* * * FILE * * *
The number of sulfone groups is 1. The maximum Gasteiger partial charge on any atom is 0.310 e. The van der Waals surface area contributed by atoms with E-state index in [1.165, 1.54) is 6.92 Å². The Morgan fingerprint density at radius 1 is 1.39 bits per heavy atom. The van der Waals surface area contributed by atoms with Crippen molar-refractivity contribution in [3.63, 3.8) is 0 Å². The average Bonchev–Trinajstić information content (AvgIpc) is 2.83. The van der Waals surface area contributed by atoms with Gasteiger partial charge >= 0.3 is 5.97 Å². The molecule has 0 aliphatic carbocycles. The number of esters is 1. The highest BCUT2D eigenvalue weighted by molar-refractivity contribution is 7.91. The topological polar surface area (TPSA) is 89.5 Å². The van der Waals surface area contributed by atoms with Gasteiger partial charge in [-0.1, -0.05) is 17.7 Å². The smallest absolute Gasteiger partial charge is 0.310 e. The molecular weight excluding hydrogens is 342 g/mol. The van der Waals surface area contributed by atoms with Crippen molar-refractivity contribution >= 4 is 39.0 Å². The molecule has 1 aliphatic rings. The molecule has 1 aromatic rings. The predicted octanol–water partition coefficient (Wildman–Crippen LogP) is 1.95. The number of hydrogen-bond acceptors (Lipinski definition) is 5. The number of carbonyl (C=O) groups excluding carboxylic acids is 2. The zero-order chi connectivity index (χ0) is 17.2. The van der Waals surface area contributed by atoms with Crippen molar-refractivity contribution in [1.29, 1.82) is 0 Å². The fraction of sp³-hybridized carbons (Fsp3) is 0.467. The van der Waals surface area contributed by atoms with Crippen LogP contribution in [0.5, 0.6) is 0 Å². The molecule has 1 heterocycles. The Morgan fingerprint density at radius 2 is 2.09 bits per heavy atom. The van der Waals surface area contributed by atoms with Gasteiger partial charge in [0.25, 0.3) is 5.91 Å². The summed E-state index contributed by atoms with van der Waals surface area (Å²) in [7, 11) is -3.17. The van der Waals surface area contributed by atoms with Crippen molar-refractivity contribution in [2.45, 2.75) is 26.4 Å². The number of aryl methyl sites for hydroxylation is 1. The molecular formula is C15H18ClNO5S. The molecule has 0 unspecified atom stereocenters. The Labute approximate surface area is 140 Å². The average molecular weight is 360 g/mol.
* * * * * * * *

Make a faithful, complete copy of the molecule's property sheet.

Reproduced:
The number of sulfone groups is 1. The maximum Gasteiger partial charge on any atom is 0.310 e. The van der Waals surface area contributed by atoms with E-state index in [1.165, 1.54) is 6.92 Å². The Morgan fingerprint density at radius 1 is 1.39 bits per heavy atom. The van der Waals surface area contributed by atoms with Crippen molar-refractivity contribution in [3.63, 3.8) is 0 Å². The average Bonchev–Trinajstić information content (AvgIpc) is 2.83. The van der Waals surface area contributed by atoms with Gasteiger partial charge >= 0.3 is 5.97 Å². The molecule has 0 aliphatic carbocycles. The number of esters is 1. The highest BCUT2D eigenvalue weighted by molar-refractivity contribution is 7.91. The topological polar surface area (TPSA) is 89.5 Å². The van der Waals surface area contributed by atoms with Gasteiger partial charge in [-0.1, -0.05) is 17.7 Å². The smallest absolute Gasteiger partial charge is 0.310 e. The molecular weight excluding hydrogens is 342 g/mol. The van der Waals surface area contributed by atoms with Crippen molar-refractivity contribution >= 4 is 39.0 Å². The molecule has 1 aliphatic rings. The molecule has 1 aromatic rings. The predicted octanol–water partition coefficient (Wildman–Crippen LogP) is 1.95. The number of hydrogen-bond acceptors (Lipinski definition) is 5. The number of carbonyl (C=O) groups excluding carboxylic acids is 2. The zero-order chi connectivity index (χ0) is 17.2. The van der Waals surface area contributed by atoms with Crippen molar-refractivity contribution in [1.29, 1.82) is 0 Å². The fraction of sp³-hybridized carbons (Fsp3) is 0.467. The van der Waals surface area contributed by atoms with Crippen LogP contribution in [0.5, 0.6) is 0 Å². The molecule has 1 heterocycles. The Morgan fingerprint density at radius 2 is 2.09 bits per heavy atom. The van der Waals surface area contributed by atoms with Gasteiger partial charge in [0.25, 0.3) is 5.91 Å². The summed E-state index contributed by atoms with van der Waals surface area (Å²) in [7, 11) is -3.17. The van der Waals surface area contributed by atoms with Crippen molar-refractivity contribution in [2.45, 2.75) is 26.4 Å². The number of aryl methyl sites for hydroxylation is 1. The molecular formula is C15H18ClNO5S. The molecule has 0 unspecified atom stereocenters. The Labute approximate surface area is 140 Å². The average molecular weight is 360 g/mol.